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4.5 out of 5 stars 20 customer reviews

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Product Details

  • Audio CD (Nov. 26 2007)
  • Number of Discs: 1
  • Label: Desoto
  • ASIN: B00005QJG6
  • Other Editions: Audio CD  |  MP3 Download
  • Average Customer Review: 4.5 out of 5 stars 20 customer reviews
  • Amazon Bestsellers Rank: #186,526 in Music (See Top 100 in Music)
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1. Sentimental Man
2. The Face Of The Earth
3. Super Powers
4. Pay For The Piano
5. Come Home
6. Secret Curse
7. Automatic
8. Following Through
9. Time Bomb
10. The Other Side
11. Ellen And Ben

Product Description

The Dismemberment Plan may be associated with the DC punk and emo-core scenes, but with their layered keyboards (three-quarters of the members contribute) they are never what you expect. The uninitiated might take exception to singer Travis Morrison's voice, but his nerdy charm, lyrics, and falsetto tend to take hold, as legions of devoted fans will attest. Some might wish DP would remake 1999's Emergency and I; instead, they enlisted Emergency's knob-twiddler, J. Robbins (Jawbox) and expanded their songwriting. Tons of vibrant noise is thrown down and the rhythm section deserves particular kudos. In many ways DP are more jazz than rock at this point. But the sonic spectrum is so wide that the songs never sound crowded. Continuing the tradition of peppering puzzle-like structures with disparate influences (hip-hop, funk, punk, new wave), Change--though thoroughly modern--evokes some good bits from the '80s. There's a bit of the Police (drumming by Joe Easley), U2 (Edge-like rattle and treble-kick guitar), and Talking Heads (quirky, African-sounding rhythms), but it's all mixed with a buzzing excitement, an electricity that hasn't burned out but increased in voltage. --Cyndi Elliott

Customer Reviews

4.5 out of 5 stars
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Top Customer Reviews

Format: Audio CD
"Change" may be filled with earnest, emotional songs, but it would be doing this album a great disservice to call it simply an "emo" or even "indie" album. The Dismemberment Plan's jazz-meets-rock-meets-pop style defies such easy classification. Instead the band stakes out their own niche with a combination of complex rhythms, endlessly fascinating melodies, and above all, rock-solid musicianship. In a sense this could even be considered math rock, owing mainly to the dazzling dexterity of the rhythm section. Joe Easley, especially, is a phenomenal drummer; in some songs he's basically playing extended solos. And the production makes perfect use of space, enabling the listener to pick up every nuance of the intricate arrangements. Supplying the feeling is lead singer Travis Morrison; although he does overdo it with the falsetto a bit, there's no denying that he puts a lot of emotion into his vocals. More than anything, though, what sets "Change" above the crowd is a diverse batch of memorable songs. The hard-rocking "Pay For The Piano" is doubtless one of the catchiest songs of the past few years, and "Following Through" isn't far behind. "Come Home" and the acoustic "Automatic" slow things down for a quieter and more reflective feel, while "Superpowers" just dispenses with the guitars and overwhelms you with layers of shimmering keyboards. "Time Bomb" and the stunning "Other Side" feature some absolutely sick rhythm work, proving conclusively that these guys aren't just another indie band. The good-natured "Ellen And Ben" even demonstrates a sense of humor, closing out the album with a witty tale of a hot-and-cold relationship. "Change" may be my first Dismemberment Plan album, but I can definitely see where all the praise for this band comes from. Now to get "Emergency And I!"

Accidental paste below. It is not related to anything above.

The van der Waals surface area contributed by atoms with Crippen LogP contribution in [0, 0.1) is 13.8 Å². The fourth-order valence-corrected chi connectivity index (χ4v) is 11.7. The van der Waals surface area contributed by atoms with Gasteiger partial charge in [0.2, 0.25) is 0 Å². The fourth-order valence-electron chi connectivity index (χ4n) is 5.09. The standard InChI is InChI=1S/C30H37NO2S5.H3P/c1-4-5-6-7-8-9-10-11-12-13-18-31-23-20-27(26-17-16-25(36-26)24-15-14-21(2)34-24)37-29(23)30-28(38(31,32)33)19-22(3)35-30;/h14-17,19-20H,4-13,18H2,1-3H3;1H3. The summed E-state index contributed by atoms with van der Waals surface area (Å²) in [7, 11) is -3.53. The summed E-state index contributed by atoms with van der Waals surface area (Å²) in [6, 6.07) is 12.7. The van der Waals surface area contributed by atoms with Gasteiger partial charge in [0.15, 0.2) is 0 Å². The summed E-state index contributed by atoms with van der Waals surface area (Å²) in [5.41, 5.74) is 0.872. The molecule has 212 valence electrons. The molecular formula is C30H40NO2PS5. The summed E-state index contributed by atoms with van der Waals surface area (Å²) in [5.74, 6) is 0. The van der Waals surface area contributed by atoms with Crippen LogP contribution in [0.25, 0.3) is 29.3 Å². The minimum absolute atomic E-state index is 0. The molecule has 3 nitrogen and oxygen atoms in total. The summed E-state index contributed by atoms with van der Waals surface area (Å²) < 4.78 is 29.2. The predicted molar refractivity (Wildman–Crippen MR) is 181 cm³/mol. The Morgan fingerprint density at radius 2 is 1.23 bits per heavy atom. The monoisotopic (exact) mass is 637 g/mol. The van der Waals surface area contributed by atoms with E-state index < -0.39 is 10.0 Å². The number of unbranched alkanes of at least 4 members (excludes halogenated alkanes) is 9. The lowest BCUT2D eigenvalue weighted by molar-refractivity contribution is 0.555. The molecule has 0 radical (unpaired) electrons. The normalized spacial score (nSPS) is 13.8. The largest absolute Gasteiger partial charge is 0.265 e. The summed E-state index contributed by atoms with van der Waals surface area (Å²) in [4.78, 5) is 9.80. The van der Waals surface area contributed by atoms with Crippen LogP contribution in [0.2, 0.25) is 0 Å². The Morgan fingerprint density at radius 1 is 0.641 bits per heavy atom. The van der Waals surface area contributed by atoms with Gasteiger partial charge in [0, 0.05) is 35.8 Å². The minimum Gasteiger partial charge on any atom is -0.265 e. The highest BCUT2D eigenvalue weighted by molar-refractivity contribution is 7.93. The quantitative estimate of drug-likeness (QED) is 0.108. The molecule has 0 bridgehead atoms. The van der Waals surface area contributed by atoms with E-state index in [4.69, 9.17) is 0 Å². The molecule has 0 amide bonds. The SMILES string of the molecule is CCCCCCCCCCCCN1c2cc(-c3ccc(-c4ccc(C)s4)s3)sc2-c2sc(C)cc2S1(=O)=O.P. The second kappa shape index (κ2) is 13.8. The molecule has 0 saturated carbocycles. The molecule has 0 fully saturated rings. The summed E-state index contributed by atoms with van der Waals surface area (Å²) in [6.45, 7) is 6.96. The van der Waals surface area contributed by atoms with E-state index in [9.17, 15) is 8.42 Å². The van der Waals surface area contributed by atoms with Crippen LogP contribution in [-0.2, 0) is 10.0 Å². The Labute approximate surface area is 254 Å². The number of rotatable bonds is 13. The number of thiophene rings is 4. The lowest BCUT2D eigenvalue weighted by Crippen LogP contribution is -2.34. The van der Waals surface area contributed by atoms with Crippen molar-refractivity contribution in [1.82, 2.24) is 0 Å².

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Format: Audio CD